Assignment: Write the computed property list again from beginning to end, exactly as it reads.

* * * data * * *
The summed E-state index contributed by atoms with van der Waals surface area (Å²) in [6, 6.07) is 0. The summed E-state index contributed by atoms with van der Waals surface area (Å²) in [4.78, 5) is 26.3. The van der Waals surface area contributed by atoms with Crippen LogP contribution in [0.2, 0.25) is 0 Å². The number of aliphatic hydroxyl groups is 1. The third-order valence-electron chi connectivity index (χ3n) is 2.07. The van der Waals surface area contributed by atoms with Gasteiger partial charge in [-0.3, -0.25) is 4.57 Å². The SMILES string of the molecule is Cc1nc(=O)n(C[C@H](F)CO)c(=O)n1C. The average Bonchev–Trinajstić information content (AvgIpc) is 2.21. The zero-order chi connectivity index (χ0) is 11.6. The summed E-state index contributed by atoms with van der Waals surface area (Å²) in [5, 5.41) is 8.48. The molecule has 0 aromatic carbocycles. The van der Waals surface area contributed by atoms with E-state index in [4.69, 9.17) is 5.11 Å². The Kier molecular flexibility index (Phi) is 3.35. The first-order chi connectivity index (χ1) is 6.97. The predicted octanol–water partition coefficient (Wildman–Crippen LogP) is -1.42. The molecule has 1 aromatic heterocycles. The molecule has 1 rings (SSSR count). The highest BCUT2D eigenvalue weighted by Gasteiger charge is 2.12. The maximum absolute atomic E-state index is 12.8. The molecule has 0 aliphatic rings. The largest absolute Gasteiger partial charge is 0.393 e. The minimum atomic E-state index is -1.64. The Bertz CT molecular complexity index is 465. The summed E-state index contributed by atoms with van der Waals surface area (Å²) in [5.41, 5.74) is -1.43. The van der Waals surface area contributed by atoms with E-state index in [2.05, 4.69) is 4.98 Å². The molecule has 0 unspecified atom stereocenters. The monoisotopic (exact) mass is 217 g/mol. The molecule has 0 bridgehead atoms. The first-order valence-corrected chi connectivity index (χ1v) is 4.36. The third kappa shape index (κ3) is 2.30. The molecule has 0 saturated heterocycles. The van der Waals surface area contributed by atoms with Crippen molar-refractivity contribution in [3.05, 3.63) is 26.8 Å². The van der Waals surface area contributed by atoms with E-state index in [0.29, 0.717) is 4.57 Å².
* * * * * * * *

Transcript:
The summed E-state index contributed by atoms with van der Waals surface area (Å²) in [6, 6.07) is 0. The summed E-state index contributed by atoms with van der Waals surface area (Å²) in [4.78, 5) is 26.3. The van der Waals surface area contributed by atoms with Crippen LogP contribution in [0.2, 0.25) is 0 Å². The number of aliphatic hydroxyl groups is 1. The third-order valence-electron chi connectivity index (χ3n) is 2.07. The van der Waals surface area contributed by atoms with Gasteiger partial charge in [-0.3, -0.25) is 4.57 Å². The SMILES string of the molecule is Cc1nc(=O)n(C[C@H](F)CO)c(=O)n1C. The average Bonchev–Trinajstić information content (AvgIpc) is 2.21. The zero-order chi connectivity index (χ0) is 11.6. The summed E-state index contributed by atoms with van der Waals surface area (Å²) in [5, 5.41) is 8.48. The molecule has 0 aromatic carbocycles. The van der Waals surface area contributed by atoms with E-state index in [4.69, 9.17) is 5.11 Å². The Kier molecular flexibility index (Phi) is 3.35. The first-order chi connectivity index (χ1) is 6.97. The predicted octanol–water partition coefficient (Wildman–Crippen LogP) is -1.42. The molecule has 1 aromatic heterocycles. The molecule has 1 rings (SSSR count). The highest BCUT2D eigenvalue weighted by Gasteiger charge is 2.12. The maximum absolute atomic E-state index is 12.8. The molecule has 0 aliphatic rings. The largest absolute Gasteiger partial charge is 0.393 e. The minimum atomic E-state index is -1.64. The Bertz CT molecular complexity index is 465. The summed E-state index contributed by atoms with van der Waals surface area (Å²) in [5.41, 5.74) is -1.43. The van der Waals surface area contributed by atoms with E-state index in [2.05, 4.69) is 4.98 Å². The molecule has 0 unspecified atom stereocenters. The monoisotopic (exact) mass is 217 g/mol. The molecule has 0 bridgehead atoms. The first-order valence-corrected chi connectivity index (χ1v) is 4.36. The third kappa shape index (κ3) is 2.30. The molecule has 0 saturated heterocycles. The van der Waals surface area contributed by atoms with Crippen molar-refractivity contribution in [3.05, 3.63) is 26.8 Å². The van der Waals surface area contributed by atoms with E-state index in [0.29, 0.717) is 4.57 Å².